Those viewing from the Treasure Valley need to keep eclipse glasses on during the entire duration of the event, but those in the path of totality have a small window of time when they can safely remove their glasses.
Where is it and when?
While it's felt like Mercury has been in retrograde all year, a legit astronomical phenomenon will occur on August 21.
Time: Viewing starts at 2 p.m.
The total solar eclipse in my universe will be eclipsed by my wife's birthday on August 21. On August 21, the natural phenomenon will move diagonally across the United States from OR to SC, momentarily darkening the skies. The best places to watch will be in Oregon, Idaho, Wyoming, Montana, Nebraska, Iowa, Kansas, Missouri, Illinois, Kentucky, Tennessee, Georgia, and North and SC.
However, looking into the sun or the eclipse is very risky, and will damage young eyes in just seconds. Other early suggestions for safe eclipse-viewing included watching the reflection in a bucket of water or oil in a place "where it may not be agitated by the wind" (notably more effective than smoked glass). Sorry, kids - the New York Hall of Science's After Dark Field Trip: Solar Eclipse Prep is only for those 21 and older. "That's why we tell you not to stare at the sun".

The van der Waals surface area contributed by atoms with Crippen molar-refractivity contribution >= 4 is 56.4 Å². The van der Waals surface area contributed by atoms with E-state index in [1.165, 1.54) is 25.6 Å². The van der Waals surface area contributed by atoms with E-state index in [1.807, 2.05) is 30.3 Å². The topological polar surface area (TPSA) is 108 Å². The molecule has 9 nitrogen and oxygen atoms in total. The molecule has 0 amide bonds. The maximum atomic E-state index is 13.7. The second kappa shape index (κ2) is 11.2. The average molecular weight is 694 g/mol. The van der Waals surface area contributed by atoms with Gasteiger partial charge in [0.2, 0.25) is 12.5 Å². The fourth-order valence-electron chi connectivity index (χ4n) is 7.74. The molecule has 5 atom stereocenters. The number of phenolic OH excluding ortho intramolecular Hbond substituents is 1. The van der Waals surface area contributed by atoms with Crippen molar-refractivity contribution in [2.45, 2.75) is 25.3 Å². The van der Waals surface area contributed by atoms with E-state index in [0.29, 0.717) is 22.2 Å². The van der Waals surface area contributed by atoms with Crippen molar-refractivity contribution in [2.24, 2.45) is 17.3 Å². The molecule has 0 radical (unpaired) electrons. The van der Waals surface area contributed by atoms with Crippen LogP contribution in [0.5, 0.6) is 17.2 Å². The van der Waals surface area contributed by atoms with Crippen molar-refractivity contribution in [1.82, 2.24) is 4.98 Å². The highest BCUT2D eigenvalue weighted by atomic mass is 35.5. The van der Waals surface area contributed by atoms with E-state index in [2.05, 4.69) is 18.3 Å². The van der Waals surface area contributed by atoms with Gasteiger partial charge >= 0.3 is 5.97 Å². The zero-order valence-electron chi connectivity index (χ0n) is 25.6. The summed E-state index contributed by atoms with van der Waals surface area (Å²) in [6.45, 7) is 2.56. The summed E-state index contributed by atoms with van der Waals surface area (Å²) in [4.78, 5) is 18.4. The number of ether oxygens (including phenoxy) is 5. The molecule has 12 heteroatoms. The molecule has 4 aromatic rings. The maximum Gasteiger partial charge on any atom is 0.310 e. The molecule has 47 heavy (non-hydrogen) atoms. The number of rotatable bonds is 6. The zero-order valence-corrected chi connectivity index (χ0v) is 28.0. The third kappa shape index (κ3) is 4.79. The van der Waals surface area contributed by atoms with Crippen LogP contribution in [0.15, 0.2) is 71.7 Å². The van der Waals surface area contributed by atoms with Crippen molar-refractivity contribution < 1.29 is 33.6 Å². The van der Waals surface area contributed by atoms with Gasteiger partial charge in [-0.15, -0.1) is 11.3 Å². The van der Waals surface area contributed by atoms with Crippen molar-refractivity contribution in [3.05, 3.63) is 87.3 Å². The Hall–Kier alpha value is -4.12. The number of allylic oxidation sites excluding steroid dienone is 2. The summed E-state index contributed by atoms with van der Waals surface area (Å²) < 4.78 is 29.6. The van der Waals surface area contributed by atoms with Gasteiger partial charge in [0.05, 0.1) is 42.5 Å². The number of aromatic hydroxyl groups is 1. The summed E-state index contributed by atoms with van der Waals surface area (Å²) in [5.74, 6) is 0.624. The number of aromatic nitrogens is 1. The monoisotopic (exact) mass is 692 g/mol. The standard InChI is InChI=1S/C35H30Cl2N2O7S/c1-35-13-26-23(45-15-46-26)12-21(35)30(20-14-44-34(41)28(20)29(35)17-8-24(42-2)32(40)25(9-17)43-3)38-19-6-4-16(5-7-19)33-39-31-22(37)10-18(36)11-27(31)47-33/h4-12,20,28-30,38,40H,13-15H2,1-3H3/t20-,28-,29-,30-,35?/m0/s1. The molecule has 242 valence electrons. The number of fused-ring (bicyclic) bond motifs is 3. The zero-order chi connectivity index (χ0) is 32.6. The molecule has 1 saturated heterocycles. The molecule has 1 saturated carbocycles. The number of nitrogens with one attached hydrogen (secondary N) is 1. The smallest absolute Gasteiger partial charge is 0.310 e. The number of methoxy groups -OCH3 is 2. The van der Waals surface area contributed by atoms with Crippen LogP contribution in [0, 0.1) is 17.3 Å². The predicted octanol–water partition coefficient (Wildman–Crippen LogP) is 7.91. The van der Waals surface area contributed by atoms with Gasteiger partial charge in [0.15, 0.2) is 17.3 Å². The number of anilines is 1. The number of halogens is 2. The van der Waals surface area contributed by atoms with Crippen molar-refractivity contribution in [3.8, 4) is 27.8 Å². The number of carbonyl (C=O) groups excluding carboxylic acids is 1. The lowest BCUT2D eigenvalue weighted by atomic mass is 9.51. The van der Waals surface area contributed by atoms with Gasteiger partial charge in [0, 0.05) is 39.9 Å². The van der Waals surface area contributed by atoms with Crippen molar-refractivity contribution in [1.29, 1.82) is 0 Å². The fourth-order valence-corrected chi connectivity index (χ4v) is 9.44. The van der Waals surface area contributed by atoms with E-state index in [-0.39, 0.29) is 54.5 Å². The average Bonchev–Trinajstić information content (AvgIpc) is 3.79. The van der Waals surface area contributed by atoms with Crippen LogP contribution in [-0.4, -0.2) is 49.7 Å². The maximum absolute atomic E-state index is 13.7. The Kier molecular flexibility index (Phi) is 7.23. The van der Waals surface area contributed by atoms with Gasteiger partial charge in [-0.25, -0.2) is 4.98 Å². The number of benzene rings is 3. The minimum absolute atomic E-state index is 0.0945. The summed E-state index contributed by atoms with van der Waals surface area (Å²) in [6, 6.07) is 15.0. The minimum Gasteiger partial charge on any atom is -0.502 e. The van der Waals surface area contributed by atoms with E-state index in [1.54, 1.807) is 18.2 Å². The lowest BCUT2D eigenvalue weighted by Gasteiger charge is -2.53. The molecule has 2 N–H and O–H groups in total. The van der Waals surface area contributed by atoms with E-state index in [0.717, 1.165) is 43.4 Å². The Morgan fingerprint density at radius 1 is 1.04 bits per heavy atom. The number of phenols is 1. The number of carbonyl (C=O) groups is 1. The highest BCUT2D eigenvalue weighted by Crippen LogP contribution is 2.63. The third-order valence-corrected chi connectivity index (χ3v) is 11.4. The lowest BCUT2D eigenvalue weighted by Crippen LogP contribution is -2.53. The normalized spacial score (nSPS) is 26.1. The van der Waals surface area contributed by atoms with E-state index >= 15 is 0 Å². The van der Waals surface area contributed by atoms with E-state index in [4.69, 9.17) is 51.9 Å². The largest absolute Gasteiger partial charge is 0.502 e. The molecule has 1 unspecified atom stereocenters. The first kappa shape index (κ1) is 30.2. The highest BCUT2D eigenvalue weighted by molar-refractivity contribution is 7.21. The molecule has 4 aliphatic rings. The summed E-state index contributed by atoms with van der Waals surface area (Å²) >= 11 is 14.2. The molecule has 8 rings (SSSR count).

When the moon completely blocks the sun's bright face for 2 or 3 minutes during the total eclipse, the otherwise hidden solar corona - the sun's outer atmosphere - will become visible.
Although the Sun is much bigger than the Moon, it is also much further away. "That is why this an awesome event".
"The solar eclipse is such a rare and special event", Hill said.
Make sure that if you plan on viewing the solar eclipse, you buy the proper eclipse glasses.
The total solar eclipse that will be visible in parts of the U.S. on August 21 is the most anticipated event of the summer. In the Quad-Cities, weather permitting, a partial eclipse will occur, with the moon covering a good part of the sun.
How is the United States preparing? I've seen people after the end of a total eclipse with tears running down their face - tears - tears of joy and tears of being overcome with the event. The planetarium will also host programs throughout the day.
He cautions that it is not OK to look at the sun through a telescope or binoculars while wearing eclipse glasses, because those kinds of optical devices need their own special filters.
On his website, Espenak gives detailed tips for using a DSLR camera to photograph the eclipse.
NASA has a cheat sheet on taking images of the eclipse with your smartphone.
Another team will "chase" the eclipse using an aircraft. Only the very edges of the sun are visible and the skies at midday will grow dark for a few minutes.